Written by Thom Gallagher
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Topics: Scientists, Smoking

Thursday, 11 March 2004

image for Smoking May Offer Addicts a Solution to the Patch
The Patch could soon become yesterday's news.

Scientists from several North American universities and research facilities met on Monday to discuss a new treatment for the nicotine patch. The treatment, called "smoking," has been tested thoroughly in the lab, and now tests are moving on to human subjects.

Scientists from the University of Alberta in Canada have asked for volunteers to field-test the treatment. They are receiving a huge interest. According to researcher Jim Matthews, "the phones have been off the hook since we asked people to try smoking."

Matthews said a few volunteer test subjects have already been tested, and are responding well to the treatment. "They have no more need for the nicotine patch. They think it's great," he said. "Everybody likes it. It has a few side effects at the beginning, but after that, they're hooked. Every one of them has thrown away their box of patches."

A volunteer test subject, who did not want to be identified, commented on the procedure when reporters were at the university. "These researchers have done a terrific job. Smoking is a quick, easy, satisfying solution to the problem of the nicotine patch. Look how easy it is," he said as he pulled out a carton of something called "cigarettes," the primary vehicle for introducing the smoking treatment to the body. "All you do is light the end like this, and then suck on the…" After his brief demonstration, he started coughing uncontrollably and was no longer available for comment.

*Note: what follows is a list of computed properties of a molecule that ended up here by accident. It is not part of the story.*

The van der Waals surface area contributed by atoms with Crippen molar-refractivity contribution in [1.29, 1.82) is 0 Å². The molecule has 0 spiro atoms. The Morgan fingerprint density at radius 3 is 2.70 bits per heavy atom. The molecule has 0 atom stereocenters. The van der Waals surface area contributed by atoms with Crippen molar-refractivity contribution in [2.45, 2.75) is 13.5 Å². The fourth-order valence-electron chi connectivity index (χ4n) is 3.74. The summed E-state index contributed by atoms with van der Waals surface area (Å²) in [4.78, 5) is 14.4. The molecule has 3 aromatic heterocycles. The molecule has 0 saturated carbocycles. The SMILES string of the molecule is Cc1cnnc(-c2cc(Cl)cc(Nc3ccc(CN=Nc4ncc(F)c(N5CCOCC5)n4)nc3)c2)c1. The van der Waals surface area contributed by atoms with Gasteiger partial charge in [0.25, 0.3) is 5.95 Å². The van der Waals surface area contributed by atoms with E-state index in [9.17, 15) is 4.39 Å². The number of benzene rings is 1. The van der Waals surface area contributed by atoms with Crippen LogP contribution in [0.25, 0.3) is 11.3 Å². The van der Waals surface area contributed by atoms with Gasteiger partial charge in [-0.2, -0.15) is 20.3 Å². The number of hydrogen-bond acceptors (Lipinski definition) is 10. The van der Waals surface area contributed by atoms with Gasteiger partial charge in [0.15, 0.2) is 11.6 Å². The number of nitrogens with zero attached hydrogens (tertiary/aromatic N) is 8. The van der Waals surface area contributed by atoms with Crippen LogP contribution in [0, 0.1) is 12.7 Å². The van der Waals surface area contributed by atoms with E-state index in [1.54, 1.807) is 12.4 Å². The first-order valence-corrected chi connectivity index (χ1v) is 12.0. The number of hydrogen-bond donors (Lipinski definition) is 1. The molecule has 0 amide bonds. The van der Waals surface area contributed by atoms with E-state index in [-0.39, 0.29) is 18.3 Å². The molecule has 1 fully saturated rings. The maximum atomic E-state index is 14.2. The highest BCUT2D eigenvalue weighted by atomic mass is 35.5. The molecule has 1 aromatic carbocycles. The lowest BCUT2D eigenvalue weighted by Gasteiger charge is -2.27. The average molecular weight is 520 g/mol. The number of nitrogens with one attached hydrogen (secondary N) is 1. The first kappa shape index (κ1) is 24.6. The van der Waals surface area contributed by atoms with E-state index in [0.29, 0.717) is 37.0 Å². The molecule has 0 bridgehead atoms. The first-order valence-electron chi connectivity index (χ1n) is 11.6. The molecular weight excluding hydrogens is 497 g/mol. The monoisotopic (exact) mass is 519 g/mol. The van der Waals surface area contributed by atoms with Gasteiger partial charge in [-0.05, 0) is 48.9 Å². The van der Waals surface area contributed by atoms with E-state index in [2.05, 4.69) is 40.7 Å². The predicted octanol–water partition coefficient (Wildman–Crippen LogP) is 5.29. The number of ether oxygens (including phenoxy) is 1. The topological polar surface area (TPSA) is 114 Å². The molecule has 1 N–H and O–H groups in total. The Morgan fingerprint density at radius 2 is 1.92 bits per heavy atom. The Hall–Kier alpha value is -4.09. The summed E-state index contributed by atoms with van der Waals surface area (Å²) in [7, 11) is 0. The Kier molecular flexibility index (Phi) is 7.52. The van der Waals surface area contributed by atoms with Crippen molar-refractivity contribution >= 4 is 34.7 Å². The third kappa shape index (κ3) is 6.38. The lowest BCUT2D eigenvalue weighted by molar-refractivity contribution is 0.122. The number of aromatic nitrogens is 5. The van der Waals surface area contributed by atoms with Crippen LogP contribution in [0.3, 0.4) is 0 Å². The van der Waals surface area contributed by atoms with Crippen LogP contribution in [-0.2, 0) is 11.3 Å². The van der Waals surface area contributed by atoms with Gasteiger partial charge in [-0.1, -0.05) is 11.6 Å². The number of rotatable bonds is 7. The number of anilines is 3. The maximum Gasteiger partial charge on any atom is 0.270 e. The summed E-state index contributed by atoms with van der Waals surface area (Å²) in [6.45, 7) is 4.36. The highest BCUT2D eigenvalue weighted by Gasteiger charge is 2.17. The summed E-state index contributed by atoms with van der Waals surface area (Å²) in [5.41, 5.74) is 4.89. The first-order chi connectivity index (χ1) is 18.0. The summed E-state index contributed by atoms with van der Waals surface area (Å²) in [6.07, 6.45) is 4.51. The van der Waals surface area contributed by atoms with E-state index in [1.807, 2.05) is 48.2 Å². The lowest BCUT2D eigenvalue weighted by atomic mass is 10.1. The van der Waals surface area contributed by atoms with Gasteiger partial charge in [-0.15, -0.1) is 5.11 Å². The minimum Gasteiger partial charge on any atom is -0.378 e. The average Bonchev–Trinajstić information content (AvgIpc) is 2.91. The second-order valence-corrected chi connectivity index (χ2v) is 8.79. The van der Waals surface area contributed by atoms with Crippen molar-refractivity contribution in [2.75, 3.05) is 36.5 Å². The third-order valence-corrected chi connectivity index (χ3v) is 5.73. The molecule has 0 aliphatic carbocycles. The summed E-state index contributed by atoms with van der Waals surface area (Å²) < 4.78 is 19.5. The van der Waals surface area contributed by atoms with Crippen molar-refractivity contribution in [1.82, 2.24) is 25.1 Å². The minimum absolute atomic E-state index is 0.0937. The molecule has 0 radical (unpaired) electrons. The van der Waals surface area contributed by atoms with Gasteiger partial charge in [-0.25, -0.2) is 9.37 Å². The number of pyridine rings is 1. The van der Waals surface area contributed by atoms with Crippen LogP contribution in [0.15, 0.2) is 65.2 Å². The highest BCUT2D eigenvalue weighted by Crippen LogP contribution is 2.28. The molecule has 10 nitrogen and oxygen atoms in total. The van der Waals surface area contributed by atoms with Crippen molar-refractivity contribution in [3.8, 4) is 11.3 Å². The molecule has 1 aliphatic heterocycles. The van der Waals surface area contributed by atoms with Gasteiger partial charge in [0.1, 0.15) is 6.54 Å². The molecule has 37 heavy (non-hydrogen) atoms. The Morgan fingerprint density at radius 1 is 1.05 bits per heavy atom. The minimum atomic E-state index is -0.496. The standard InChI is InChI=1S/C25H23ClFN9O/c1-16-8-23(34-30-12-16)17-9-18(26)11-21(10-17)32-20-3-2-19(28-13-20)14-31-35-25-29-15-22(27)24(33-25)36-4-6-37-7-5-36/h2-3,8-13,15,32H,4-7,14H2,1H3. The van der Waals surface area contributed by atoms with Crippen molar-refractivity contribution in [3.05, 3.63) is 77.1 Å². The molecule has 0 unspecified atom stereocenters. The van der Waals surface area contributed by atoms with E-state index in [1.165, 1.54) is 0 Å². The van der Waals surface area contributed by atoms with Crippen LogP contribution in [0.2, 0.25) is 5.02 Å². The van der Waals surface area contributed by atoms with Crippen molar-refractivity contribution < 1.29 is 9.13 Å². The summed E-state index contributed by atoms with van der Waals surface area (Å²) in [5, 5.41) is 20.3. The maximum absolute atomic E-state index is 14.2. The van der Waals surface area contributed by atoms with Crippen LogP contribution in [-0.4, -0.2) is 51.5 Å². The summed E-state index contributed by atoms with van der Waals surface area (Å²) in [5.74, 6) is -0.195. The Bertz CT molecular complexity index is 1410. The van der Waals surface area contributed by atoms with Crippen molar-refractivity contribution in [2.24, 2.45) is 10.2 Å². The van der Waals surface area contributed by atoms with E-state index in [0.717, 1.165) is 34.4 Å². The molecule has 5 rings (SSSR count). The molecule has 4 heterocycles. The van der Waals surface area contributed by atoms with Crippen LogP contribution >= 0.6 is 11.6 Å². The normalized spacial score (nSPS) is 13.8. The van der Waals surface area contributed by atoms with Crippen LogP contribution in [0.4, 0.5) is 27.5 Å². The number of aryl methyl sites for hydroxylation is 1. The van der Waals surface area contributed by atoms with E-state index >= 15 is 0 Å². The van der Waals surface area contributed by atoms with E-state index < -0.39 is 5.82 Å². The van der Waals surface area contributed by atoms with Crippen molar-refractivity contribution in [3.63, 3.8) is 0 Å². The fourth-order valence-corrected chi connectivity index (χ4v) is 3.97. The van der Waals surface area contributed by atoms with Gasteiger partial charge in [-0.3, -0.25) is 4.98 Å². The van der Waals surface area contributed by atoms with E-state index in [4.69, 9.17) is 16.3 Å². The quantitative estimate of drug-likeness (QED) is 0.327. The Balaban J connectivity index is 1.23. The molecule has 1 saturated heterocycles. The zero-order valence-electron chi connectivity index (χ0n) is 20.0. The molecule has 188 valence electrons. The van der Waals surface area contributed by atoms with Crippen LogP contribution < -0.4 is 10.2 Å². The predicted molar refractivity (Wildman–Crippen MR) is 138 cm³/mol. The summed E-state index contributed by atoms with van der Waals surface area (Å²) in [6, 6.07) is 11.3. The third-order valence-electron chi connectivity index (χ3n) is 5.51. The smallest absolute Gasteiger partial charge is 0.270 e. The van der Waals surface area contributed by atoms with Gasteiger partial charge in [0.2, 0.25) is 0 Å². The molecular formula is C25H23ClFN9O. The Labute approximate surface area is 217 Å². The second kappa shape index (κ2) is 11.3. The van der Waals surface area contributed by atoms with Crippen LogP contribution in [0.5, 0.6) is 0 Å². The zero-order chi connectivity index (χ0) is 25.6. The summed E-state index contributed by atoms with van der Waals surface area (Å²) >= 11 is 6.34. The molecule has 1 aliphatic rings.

The researchers have found that smoking has many different forms in addition to cigarretes, including cigars and pipes. Matthews predicts that these will be available on a ‘trial prescription' basis within a few years. "This is very exciting," said Matthews. "I've never developed something so groundbreaking. I might even be looking at a nobel prize in a few years."

Despite Matthew's enthusiasm, he says research will continue for years to come, but for now, anybody can call to volunteer for the project at 1-800-MEA-DDICT.

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The story above is a satire or parody. It is entirely fictitious.

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